Meg Wolitzer has been tearing up the bestseller list as well as the airwaves this spring with the release of her newest book, The Female Persuasion. Just listen to her interview on Q .

meg_wolitzer_and_Emma_Straub._040418I read The Interestings last year and I enjoyed it, however it was not until I read her latest novel that I truly understood the genius that is Meg Wolitzer and why another of my favourite authors, Emma Straub, felt the need to make herself a t-shirt with Meg’s name on it. I would wear a t-shirt with either of their names on it any day of the week!

This is a big novel, the kind you get muscles from because for the week you are reading it, you never put it down. The novel tells the story of Greer Kadetsky, a college student who left home to get away from her pothead, negligent parents to make something of herself. Greer knows she has something to offer the world and that when she can get over being so shy and figure out what it is, she is going to be amazing.

One night at a party, she is groped by a stranger who ends up being someone who has assaulted numerous women on campus. Greer begins to get her voice and speak up with her friend, Zoe (they make t-shirts too!) only to fall short when the male is given a mere slap on the wrist. One night, she and Zoe attend a speaking event featuring the very famous feminist, Faith Frank, think Gloria Steinem with awesome boots. After the talk, Greer meets Faith in the washroom and this meeting is the jumping off point for the rest of Greer’s life.

The novel tells the story of these women over the years, as well as Cory, Greer’s high school boyfriend. He may end up being the strongest demonstrator of equal rights when he is forced to give up his career and take care of his family. His feminism is quiet and shows it doesn’t need to be in the spotlight. His story is heart wrenching and beautifully written, perfectly juxtaposed with the fame Greer gains as she grows into herself as a writer and activist. The evolution of their relationship was real and never felt manipulated.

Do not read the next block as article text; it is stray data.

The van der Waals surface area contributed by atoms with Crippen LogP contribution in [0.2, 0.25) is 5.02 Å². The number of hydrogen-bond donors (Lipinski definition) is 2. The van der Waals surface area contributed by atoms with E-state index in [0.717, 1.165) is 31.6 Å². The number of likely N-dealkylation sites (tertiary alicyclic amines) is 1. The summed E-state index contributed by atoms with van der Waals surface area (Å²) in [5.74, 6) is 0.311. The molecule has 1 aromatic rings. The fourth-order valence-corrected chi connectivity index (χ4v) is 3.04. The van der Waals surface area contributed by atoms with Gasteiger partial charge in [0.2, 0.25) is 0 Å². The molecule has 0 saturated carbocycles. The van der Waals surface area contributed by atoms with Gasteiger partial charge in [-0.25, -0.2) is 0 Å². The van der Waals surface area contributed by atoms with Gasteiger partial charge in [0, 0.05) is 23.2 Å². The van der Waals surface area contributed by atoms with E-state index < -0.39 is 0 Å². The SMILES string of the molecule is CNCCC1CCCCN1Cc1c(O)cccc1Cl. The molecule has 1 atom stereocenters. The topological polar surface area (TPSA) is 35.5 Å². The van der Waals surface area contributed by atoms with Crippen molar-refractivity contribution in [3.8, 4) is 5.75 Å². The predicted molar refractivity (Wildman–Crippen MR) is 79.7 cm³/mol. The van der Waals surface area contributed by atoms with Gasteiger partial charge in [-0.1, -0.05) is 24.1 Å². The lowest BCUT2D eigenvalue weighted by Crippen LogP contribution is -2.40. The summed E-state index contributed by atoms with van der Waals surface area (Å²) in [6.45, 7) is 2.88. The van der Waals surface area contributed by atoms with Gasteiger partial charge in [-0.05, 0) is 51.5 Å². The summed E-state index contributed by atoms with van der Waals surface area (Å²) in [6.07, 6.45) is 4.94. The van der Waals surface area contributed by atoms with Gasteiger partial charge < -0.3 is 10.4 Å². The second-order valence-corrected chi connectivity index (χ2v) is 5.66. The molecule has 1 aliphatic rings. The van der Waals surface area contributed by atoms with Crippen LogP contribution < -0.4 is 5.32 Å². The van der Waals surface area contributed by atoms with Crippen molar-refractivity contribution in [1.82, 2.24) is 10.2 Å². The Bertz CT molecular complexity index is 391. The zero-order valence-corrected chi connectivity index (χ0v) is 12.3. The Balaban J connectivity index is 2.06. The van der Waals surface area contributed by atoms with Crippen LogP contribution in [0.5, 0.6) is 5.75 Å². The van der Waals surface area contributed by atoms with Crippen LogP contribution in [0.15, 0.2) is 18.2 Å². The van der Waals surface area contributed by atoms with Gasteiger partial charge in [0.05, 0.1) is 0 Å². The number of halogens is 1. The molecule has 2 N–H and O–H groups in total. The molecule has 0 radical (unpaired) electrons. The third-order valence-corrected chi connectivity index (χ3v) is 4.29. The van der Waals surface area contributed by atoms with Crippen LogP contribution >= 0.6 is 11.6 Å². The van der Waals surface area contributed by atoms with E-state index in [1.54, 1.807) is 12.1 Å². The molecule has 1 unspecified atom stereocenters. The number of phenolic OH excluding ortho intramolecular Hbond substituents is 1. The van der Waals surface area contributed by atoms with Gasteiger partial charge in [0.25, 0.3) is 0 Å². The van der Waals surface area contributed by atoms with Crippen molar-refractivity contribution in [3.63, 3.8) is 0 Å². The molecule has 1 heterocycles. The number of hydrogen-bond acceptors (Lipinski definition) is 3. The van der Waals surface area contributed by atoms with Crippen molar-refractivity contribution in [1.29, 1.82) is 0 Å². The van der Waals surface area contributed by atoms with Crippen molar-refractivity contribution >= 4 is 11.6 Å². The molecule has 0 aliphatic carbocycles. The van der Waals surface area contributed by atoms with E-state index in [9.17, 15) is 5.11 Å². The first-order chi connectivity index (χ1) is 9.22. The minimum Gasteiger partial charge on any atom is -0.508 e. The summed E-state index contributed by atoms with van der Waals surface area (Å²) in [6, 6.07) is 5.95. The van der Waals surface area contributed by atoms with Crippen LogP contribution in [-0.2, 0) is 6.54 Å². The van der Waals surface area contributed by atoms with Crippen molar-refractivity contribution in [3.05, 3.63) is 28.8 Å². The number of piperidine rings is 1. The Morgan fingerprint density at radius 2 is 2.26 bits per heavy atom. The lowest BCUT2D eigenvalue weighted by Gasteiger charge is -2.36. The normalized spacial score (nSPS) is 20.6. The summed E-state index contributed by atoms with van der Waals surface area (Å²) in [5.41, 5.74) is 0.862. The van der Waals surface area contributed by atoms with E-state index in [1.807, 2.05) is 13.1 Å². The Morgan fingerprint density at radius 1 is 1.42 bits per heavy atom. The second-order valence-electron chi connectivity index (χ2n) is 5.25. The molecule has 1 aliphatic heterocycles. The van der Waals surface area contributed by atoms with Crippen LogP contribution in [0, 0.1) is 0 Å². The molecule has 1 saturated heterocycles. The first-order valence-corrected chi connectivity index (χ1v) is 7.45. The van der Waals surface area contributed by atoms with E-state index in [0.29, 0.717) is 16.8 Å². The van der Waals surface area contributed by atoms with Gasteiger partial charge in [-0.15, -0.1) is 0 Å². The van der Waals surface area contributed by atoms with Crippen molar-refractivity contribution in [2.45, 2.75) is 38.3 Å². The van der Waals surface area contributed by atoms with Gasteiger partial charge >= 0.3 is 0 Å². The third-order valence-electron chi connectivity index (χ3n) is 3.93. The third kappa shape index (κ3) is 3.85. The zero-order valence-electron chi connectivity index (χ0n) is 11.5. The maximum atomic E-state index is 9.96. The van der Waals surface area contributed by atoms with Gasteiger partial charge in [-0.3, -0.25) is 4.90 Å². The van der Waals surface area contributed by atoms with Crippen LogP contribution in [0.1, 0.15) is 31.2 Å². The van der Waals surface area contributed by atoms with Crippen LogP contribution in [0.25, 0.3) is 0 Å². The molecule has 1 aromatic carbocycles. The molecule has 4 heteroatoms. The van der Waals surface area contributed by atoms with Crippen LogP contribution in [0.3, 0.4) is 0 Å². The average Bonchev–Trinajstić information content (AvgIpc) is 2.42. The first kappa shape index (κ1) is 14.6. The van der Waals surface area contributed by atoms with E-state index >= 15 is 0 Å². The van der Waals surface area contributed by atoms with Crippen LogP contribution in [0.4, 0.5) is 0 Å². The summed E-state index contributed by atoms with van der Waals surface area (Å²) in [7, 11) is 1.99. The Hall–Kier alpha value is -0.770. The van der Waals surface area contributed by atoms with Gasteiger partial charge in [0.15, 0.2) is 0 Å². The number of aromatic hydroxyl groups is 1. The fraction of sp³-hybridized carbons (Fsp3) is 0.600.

Wolitzer has written a story of relationships within the story of Greer’s coming of age. She writes of female triumphs and the roadblocks and setbacks often caused by men. She shows the ways women can lift each other up – the theme of mentoring is a dominant one – but also how badly they can hurt each other. This book is a new favourite of mine for sure and I will definitely be reading the rest the Wolitzer’s backlist.

— Sarah C.

What I love about working at WPL

You know what I love about working here at the library? It’s the… People. I bet you thought that I was going to say books. I do love the books. Books have always been very good friends of mine but in an hour or so of working here at the desk I can have such great conversations on so many different things this comes from the people who visit the library. You know, it’s pretty quiet in here before we open the doors every day. On a recent afternoon I enjoyed chats about classic action movies, a great new mystery book with a suspect known for wearing a crooked hat, and a shared love for short stories. This is the kind of lively dialogue you just don’t get anywhere else.

On that afternoon I was speaking on the phone to a customer about the good old days of Stallone, Schwarzenegger and Bruce Willis.  You know, when you search for films on the catalogue you can narrow it down by the name of the actor so it can be a treasure trove for the customer who is in the mood to take a walk down memory lane and watch movies from someone’s back catalogue. After he and I had placed holds on some of the classics, like Rocky and Die Hard (of course), we also moved ahead a decade or two and he decided he would dip a toe into the world of Iron Man. I gave him my wholehearted recommendation for these films although confessed that I found that Marvel films are like potato chips, once you watch one, you find yourself wanting to watch another…